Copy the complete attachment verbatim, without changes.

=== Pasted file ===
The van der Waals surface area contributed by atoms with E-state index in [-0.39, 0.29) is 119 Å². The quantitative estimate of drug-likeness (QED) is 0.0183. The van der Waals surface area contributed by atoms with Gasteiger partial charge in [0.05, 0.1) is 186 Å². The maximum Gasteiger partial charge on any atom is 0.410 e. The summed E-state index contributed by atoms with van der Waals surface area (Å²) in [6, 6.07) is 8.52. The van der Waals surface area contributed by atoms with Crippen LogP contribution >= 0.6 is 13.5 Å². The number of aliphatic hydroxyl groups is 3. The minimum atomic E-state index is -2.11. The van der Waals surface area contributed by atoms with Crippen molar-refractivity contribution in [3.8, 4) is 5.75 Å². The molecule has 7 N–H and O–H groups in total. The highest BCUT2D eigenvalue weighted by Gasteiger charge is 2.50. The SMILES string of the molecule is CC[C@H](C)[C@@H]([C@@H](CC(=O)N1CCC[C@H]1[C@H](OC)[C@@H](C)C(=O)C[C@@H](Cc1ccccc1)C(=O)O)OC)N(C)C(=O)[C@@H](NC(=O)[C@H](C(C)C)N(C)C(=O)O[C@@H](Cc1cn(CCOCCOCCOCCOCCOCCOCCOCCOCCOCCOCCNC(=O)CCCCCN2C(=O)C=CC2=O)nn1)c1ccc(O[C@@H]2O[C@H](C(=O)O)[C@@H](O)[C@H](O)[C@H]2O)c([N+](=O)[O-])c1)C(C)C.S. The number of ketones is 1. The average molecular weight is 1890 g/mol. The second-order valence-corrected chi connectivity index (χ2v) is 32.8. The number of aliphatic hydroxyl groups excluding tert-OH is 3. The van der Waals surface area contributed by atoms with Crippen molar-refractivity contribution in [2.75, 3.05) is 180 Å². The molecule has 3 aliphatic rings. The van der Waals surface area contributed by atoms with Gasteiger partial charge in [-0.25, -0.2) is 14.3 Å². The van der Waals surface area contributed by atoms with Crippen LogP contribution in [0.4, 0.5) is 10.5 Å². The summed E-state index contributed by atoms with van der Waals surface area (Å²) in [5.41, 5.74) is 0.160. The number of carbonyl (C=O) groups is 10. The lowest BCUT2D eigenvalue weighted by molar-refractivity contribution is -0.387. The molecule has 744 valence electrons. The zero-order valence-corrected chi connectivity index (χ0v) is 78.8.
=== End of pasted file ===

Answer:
The van der Waals surface area contributed by atoms with E-state index in [-0.39, 0.29) is 119 Å². The quantitative estimate of drug-likeness (QED) is 0.0183. The van der Waals surface area contributed by atoms with Gasteiger partial charge in [0.05, 0.1) is 186 Å². The maximum Gasteiger partial charge on any atom is 0.410 e. The summed E-state index contributed by atoms with van der Waals surface area (Å²) in [6, 6.07) is 8.52. The van der Waals surface area contributed by atoms with Crippen LogP contribution >= 0.6 is 13.5 Å². The number of aliphatic hydroxyl groups is 3. The minimum atomic E-state index is -2.11. The van der Waals surface area contributed by atoms with Crippen molar-refractivity contribution in [3.8, 4) is 5.75 Å². The molecule has 7 N–H and O–H groups in total. The highest BCUT2D eigenvalue weighted by Gasteiger charge is 2.50. The SMILES string of the molecule is CC[C@H](C)[C@@H]([C@@H](CC(=O)N1CCC[C@H]1[C@H](OC)[C@@H](C)C(=O)C[C@@H](Cc1ccccc1)C(=O)O)OC)N(C)C(=O)[C@@H](NC(=O)[C@H](C(C)C)N(C)C(=O)O[C@@H](Cc1cn(CCOCCOCCOCCOCCOCCOCCOCCOCCOCCOCCNC(=O)CCCCCN2C(=O)C=CC2=O)nn1)c1ccc(O[C@@H]2O[C@H](C(=O)O)[C@@H](O)[C@H](O)[C@H]2O)c([N+](=O)[O-])c1)C(C)C.S. The number of ketones is 1. The average molecular weight is 1890 g/mol. The second-order valence-corrected chi connectivity index (χ2v) is 32.8. The number of aliphatic hydroxyl groups excluding tert-OH is 3. The van der Waals surface area contributed by atoms with Crippen molar-refractivity contribution in [2.75, 3.05) is 180 Å². The molecule has 3 aliphatic rings. The van der Waals surface area contributed by atoms with Gasteiger partial charge in [-0.25, -0.2) is 14.3 Å². The van der Waals surface area contributed by atoms with Crippen LogP contribution in [0.4, 0.5) is 10.5 Å². The summed E-state index contributed by atoms with van der Waals surface area (Å²) in [5.41, 5.74) is 0.160. The number of carbonyl (C=O) groups is 10. The lowest BCUT2D eigenvalue weighted by molar-refractivity contribution is -0.387. The molecule has 744 valence electrons. The zero-order valence-corrected chi connectivity index (χ0v) is 78.8.